We were at the July meeting of the Ardee Municipal District committee in Ardee last Thursday. This week, we told you about the discussions had regarding Old Dawsons Demesne and Castle Guard, calls for distance measures at the Fair Green walking path and discussions about compiling a list of local defibrillators. Here’s a quick round-up of the rest of the local stories brought up.
Ardee Water Treatment Plant
Work was supposed to get underway on it’s upgrade at the end of June but work has not yet begun. It is due to now start this week. Councillor Jim Tenanty informed his colleagues that they would each receive an e-mail when the works start.
At the June meeting, it was decided that Ardee Municipal District councillors were to write to the IDA to request a meeting with the agency in relation to attracting Foreign Direct Investment to the town. Louth County Council informed the councillors on Thursday that they had heard nothing back from the IDA as of yet.
Councillor Dolores Minogue sought an update on a potential relocation of the pedestrian crossing on Castle Street in Ardee. Tenanty said that progress depended on whether “funding was available and a relocation spot was agreed by everybody, but I don’t think that was done.
Council engineer Sean O’Reilly told the committee; “We can look at alternatives. If you move it south, you move it too close to the Castle one. We can look at an alternative site but there is no funding for it at the moment.”
Tenanty tabled a motion at the meeting on Thursday asking for Louth County Council to consider holding a mattress collection in the area, perhaps annually. He was told the local authority do not have the resources – be it staff or financial to do it. They say it is a matter for the householder and mattresses can be disposed of at recycling centres in Dundalk or Drogheda.
“Our facility in the Mid-Louth area is nil. It’s going to get worse,” Tenanty said. “Mattresses are a scourge. Every gateway on the N2 is a dumping ground for mattresses. They are becoming impossible to get rid of. If we had a recycling point once a year, people could bring them.”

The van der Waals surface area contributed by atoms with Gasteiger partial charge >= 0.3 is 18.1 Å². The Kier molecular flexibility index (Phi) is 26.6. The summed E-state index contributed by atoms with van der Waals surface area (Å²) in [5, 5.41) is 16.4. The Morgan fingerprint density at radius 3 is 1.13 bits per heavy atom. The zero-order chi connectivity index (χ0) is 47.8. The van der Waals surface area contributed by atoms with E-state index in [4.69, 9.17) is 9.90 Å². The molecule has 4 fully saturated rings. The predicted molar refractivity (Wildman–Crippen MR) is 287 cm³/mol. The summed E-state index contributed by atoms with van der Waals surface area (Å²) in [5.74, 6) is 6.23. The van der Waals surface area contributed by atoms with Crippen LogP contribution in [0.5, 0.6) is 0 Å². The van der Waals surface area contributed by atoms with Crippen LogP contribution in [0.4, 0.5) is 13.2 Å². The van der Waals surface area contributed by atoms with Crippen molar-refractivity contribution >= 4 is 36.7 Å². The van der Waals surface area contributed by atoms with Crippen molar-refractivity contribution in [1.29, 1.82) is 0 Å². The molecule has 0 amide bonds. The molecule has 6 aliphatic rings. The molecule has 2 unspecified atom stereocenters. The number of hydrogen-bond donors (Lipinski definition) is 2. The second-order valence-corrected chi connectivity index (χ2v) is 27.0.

Colm Markey felt that most people would be happy to pay the minimum cost to get rid of them. “It could be done in conjunction with the plastic collection,” he added.
Pearse McGeough felt the disposal of sofas was an issue too while Dolores Minogue said, “It just goes to show the huge loss of V&W in the area.”
In another Tenanty motion, he urged Louth County Council to reintroduce a rates collector into the town, as opposed to a new Rates Sheriff that could be introduced as part of new amendments to rates legislation. A Rates Sheriff would be required to move to collect debts owed immediately.
“I thought this being a small community – and we had a rate collector – and the compliance when we has in office was near 90%,” Tenanty said. “I thought this proposal was very heavy handed. The introduction of a Rates Sheriff is not what business wants.”
“A submission could go forward to the Dept that a Rates Collector be introduced instead of a Rates Sheriff. This is a suggestion rather than an Rates Sheriff come in and take your property, we have a mediator who will take a bit and then another bit,” the councillor said.
It was agreed that Louth CoCo will write to the relevant Govt Dept, with all present councillors agreeing with the moiton. “It’s a draconian measure which I wouldn’t support. It’s a good motion,” Pearse McGeough said.
Dolores Minogue added, “I support it. It definitely works. Sinn Fein councillor Tom Cunningham said, “The one word that jumps out is local. If you have a local person, it’s information coming back. They know who can pay, can’t pay or won’t pay. Personalised and local is a big thing.”
Colm Markey, recently elected as the new chair of Louth County Council said, “Back in the day, rate collector rates were as high as they were now. I think we should put a rates collector in an area as a pilot. The truth is since we got rid of them, rates collected have gone down. I’d be more than happy to bring it to senior management.”
Refuse Collection Sham
Cllr Tenanty also used the meeting to highlight the issue of a Facebook “racket” in which “so called refuse collectors” are offering a service only to fly-tip the rubbish they collect for cash.
In the meeting’s housing report, Aoife Lawlor told assembled councillors that “Castle Guard will be delivered upon on this year” while she said the further Oaklee development on Tierney Street “is progressing”.
She also said, “At this stage, we will have reduced the housing list in this Municipal District to two years – as opposed to eight or nine in Dundalk and Drogheda.”